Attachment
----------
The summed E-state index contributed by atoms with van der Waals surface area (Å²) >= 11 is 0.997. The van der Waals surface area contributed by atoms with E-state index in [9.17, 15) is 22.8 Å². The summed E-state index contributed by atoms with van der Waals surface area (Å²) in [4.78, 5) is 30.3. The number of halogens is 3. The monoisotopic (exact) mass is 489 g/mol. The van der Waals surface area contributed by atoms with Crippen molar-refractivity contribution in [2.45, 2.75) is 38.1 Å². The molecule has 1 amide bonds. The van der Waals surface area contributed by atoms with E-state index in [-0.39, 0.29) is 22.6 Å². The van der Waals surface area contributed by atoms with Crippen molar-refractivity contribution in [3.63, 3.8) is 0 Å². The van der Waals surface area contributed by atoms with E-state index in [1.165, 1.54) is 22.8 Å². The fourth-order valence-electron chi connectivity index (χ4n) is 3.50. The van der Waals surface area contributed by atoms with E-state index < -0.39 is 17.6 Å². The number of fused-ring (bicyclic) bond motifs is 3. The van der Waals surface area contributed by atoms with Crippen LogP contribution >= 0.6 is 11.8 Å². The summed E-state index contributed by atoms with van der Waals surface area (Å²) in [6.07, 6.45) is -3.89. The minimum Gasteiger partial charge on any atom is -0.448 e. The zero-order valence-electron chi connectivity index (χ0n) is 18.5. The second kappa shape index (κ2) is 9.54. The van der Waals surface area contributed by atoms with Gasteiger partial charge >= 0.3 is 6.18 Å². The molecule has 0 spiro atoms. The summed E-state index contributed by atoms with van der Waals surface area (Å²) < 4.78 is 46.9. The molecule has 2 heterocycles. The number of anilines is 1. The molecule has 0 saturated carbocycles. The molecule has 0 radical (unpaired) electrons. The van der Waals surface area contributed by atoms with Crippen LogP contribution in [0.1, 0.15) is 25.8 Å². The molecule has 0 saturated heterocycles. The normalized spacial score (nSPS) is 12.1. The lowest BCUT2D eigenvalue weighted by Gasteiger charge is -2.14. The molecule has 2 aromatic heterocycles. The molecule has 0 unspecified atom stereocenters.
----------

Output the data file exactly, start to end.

The summed E-state index contributed by atoms with van der Waals surface area (Å²) >= 11 is 0.997. The van der Waals surface area contributed by atoms with E-state index in [9.17, 15) is 22.8 Å². The summed E-state index contributed by atoms with van der Waals surface area (Å²) in [4.78, 5) is 30.3. The number of halogens is 3. The monoisotopic (exact) mass is 489 g/mol. The van der Waals surface area contributed by atoms with Crippen molar-refractivity contribution in [2.45, 2.75) is 38.1 Å². The molecule has 1 amide bonds. The van der Waals surface area contributed by atoms with E-state index in [-0.39, 0.29) is 22.6 Å². The van der Waals surface area contributed by atoms with Crippen molar-refractivity contribution in [3.63, 3.8) is 0 Å². The van der Waals surface area contributed by atoms with E-state index in [1.165, 1.54) is 22.8 Å². The fourth-order valence-electron chi connectivity index (χ4n) is 3.50. The van der Waals surface area contributed by atoms with E-state index < -0.39 is 17.6 Å². The number of fused-ring (bicyclic) bond motifs is 3. The van der Waals surface area contributed by atoms with Crippen LogP contribution >= 0.6 is 11.8 Å². The summed E-state index contributed by atoms with van der Waals surface area (Å²) in [6.07, 6.45) is -3.89. The minimum Gasteiger partial charge on any atom is -0.448 e. The zero-order valence-electron chi connectivity index (χ0n) is 18.5. The second kappa shape index (κ2) is 9.54. The van der Waals surface area contributed by atoms with Gasteiger partial charge >= 0.3 is 6.18 Å². The molecule has 0 spiro atoms. The summed E-state index contributed by atoms with van der Waals surface area (Å²) < 4.78 is 46.9. The molecule has 2 heterocycles. The number of anilines is 1. The molecule has 0 saturated carbocycles. The molecule has 0 radical (unpaired) electrons. The van der Waals surface area contributed by atoms with Crippen LogP contribution in [0.1, 0.15) is 25.8 Å². The molecule has 0 saturated heterocycles. The normalized spacial score (nSPS) is 12.1. The lowest BCUT2D eigenvalue weighted by Gasteiger charge is -2.14. The molecule has 2 aromatic heterocycles. The molecule has 0 unspecified atom stereocenters.